Who we are
Ripon Museum Trust was formed in 1982 by a small group of volunteers and now employs several full and part-time staff, who are supported by over 100 volunteers.
Our volunteers are involved in every area of the organisation – they really do keep things running!
As a non-profit organisation, any money made from ticket sales and retail sales goes towards the upkeep and running of the museum buildings and garden. We are supported by funding from Arts Council England and the National Lottery Heritage Fund.
Our mission statement
Our mission is to use the unique trio of the Workhouse, Prison & Police and Courthouse Museums, collections and the stories they tell to help people explore big issues such as fairness, equality, justice and welfare. Through excellent engagement, programming and outreach, together we will inspire people to become compassionate and active citizens, shaping society for the better. We will work for greater participation in our heritage which will enrich lives and improve wellbeing. Volunteering is integral to our organisation; at our core we work as one team. We will make a positive impact on Ripon and the region’s cultural and economic capital.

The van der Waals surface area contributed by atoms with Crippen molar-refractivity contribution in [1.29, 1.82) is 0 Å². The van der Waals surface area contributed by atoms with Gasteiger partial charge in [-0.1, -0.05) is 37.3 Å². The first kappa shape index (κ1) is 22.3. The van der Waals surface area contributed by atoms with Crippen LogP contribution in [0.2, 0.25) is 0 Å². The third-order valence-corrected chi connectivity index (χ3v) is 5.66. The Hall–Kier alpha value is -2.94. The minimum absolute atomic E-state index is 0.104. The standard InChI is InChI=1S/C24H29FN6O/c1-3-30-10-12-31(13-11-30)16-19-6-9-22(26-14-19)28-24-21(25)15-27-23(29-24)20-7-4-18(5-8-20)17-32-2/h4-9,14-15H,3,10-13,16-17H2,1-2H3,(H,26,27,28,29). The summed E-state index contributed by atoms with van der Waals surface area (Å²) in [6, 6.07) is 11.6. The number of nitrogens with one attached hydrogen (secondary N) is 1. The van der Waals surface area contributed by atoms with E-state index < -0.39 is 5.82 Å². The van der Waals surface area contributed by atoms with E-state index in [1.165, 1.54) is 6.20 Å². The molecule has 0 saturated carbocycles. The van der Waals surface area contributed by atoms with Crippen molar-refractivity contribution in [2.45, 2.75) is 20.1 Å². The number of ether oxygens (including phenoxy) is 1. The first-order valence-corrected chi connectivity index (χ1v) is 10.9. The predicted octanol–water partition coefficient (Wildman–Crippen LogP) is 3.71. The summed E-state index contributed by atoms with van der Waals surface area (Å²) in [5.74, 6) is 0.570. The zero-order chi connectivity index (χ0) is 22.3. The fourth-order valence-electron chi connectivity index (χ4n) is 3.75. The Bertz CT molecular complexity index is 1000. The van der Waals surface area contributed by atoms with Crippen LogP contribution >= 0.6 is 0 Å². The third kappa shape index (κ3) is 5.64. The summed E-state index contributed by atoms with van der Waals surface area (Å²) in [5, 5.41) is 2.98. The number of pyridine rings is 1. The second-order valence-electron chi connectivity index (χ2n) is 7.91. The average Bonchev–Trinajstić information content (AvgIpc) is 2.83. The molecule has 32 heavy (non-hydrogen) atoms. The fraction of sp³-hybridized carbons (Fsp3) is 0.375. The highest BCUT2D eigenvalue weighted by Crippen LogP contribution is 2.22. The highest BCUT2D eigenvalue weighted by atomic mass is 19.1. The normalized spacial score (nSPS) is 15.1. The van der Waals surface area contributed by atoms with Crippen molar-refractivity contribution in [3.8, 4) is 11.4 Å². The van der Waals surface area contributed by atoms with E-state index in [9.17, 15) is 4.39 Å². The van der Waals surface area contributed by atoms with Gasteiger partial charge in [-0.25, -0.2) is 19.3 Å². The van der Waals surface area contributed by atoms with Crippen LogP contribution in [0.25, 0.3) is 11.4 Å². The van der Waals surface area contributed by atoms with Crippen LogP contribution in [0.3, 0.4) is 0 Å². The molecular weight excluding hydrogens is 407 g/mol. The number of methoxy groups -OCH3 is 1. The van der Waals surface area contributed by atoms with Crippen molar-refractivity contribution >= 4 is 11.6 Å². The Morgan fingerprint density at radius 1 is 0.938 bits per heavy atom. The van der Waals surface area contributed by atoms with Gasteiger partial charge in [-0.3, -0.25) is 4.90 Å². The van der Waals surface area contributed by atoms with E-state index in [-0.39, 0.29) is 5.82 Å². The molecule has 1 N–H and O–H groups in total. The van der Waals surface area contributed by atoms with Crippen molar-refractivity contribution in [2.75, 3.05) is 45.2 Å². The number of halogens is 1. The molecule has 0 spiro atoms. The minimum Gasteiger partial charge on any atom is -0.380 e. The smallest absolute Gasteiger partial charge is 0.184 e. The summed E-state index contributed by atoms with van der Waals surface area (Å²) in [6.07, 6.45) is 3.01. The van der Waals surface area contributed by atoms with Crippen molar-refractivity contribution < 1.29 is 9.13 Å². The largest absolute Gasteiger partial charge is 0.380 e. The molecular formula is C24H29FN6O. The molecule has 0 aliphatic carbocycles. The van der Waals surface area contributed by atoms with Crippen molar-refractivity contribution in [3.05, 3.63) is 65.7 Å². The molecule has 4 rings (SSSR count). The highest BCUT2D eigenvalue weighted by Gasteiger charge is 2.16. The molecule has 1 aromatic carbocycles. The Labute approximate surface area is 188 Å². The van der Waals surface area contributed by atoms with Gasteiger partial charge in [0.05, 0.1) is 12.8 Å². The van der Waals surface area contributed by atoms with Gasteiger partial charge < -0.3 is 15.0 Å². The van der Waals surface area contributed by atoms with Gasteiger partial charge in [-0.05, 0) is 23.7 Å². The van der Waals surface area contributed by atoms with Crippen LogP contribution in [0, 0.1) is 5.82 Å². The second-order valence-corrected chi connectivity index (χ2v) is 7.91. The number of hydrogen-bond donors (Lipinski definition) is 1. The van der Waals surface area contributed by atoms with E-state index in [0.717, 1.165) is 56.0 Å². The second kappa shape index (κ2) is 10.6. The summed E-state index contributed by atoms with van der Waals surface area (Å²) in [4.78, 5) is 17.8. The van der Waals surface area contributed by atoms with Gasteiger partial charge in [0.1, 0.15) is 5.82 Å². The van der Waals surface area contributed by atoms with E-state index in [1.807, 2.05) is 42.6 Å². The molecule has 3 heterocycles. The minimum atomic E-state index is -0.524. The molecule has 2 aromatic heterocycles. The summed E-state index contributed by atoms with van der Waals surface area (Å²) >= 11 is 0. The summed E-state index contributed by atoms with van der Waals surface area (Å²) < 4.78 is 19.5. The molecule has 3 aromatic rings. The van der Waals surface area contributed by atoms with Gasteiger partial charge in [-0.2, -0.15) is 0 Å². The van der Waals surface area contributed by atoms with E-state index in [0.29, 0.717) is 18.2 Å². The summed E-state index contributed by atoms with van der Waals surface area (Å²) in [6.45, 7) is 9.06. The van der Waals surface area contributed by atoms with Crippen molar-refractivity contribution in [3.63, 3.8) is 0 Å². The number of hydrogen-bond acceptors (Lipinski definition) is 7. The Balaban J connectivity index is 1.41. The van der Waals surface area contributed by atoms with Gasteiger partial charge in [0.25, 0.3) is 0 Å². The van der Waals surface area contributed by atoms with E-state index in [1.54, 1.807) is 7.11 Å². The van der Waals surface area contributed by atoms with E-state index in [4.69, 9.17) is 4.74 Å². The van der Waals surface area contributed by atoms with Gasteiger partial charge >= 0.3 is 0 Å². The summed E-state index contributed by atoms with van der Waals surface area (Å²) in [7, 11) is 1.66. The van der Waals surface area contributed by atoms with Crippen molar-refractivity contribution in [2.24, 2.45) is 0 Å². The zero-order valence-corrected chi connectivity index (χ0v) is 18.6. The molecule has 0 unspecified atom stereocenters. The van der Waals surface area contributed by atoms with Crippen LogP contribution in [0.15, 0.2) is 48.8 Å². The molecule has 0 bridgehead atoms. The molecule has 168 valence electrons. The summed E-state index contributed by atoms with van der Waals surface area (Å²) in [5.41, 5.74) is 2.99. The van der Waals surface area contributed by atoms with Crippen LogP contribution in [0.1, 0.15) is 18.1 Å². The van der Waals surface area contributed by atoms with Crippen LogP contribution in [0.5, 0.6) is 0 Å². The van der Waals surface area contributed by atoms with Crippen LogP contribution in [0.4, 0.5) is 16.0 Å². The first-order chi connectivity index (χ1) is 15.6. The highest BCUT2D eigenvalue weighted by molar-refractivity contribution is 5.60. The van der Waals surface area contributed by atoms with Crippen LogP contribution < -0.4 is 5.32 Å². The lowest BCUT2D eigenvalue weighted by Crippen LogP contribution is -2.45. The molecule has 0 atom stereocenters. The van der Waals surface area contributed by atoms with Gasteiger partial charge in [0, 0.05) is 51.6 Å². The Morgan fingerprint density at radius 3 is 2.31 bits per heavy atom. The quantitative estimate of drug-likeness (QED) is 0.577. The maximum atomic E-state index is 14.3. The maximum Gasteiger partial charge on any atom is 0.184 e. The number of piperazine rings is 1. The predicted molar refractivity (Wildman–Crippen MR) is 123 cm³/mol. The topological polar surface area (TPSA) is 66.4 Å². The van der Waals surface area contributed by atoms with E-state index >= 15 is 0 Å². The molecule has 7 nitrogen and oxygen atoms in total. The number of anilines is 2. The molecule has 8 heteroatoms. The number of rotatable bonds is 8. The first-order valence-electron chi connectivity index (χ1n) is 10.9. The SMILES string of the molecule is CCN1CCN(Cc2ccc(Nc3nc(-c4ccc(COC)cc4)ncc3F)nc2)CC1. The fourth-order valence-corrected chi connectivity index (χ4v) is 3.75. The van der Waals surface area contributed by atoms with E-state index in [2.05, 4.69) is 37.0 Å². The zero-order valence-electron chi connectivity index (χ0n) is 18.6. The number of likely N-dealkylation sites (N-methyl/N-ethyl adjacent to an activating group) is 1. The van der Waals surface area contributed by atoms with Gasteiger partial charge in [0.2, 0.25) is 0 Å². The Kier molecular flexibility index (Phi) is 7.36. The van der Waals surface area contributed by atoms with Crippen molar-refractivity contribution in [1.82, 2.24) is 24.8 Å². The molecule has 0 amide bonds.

How we began
From its inception in 1968, Ripon Civic Society was concerned at the lack of museum coverage in the city after the closure of the City Museum at Thorpe Prebend House in 1956. This was made worse by the closure of the Wakeman’s House Museum in 1987. The Society continued to press the Local Authorities to provide premises for another museum.
In 1981, the Old Liberty Prison (built in 1816) became vacant and it was decided to set up the Ripon Museum Trust with the intention of opening the Prison & Police Museum there. Ripon Museum Trust was granted charitable status in 1982.
1982: Ripon Museum Trust was formed
1984: the Prison & Police Museum opened
1994: the Trust obtained a lease for the former Vagrant’s Cell Block at the old Workhouse in Allhallowgate
1996: the Workhouse Museum opened
2000: the Trust opened up the old No. 1 Court in the court building, which had closed in 1998, as the Courthouse Museum.
2010: the Workhouse Garden was restored and opened to the public
2017: the Trust secured the main block of the Workhouse and opened parts of it during the year to expand the Workhouse Museum
2018: the Trust secured Arts Council NPO status